Imagine this scenario: closing both eyes for one second starts your iPod, while blinking again stops the playback. A wink with the right eye makes the machine skip to the next tune while with a wink of the left eye it goes back. Researchers at Japan's Osaka University have developed such a system that will confuse you when a sexy girl winks at you in the street. Kome Kami Switch (Japanese for, Temple Switch) easily differentiates a deliberate one-second wink from natural blinking.
The Kome Kami Switch, comprises a single-chip computer and a couple of infrared sensors that monitor the temple movements; and is small enough to be built into the side of a pair of eyeglasses. It is capable of operating television sets, air conditioners, room lighting and other household electronics. The system serves as "a third hand" for caregivers, motorbike drivers, rock-climbers, and most importantly, people with disabilities. The researchers hope the system will eventually be adapted to run cellphones, wheelchairs robots and most devices as "an ultimate remote control".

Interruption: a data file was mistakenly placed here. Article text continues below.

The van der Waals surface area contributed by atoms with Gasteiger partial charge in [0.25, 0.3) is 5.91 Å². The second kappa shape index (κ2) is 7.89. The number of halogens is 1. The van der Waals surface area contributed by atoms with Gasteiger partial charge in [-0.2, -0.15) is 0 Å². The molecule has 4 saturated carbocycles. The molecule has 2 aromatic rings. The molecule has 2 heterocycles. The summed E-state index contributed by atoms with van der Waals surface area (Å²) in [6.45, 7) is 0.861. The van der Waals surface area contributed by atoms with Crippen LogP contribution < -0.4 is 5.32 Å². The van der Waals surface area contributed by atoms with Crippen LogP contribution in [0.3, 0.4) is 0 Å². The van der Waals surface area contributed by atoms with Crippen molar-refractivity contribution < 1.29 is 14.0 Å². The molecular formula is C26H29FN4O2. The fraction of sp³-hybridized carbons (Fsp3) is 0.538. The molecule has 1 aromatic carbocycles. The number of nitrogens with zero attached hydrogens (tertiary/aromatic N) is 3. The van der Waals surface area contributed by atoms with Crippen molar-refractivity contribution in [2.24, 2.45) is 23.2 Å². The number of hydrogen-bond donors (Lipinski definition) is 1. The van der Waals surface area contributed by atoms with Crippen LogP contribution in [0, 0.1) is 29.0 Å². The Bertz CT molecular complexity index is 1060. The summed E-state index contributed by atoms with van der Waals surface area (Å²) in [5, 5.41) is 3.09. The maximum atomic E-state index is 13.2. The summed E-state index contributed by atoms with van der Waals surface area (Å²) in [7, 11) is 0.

Remote Control via Eye Blinking
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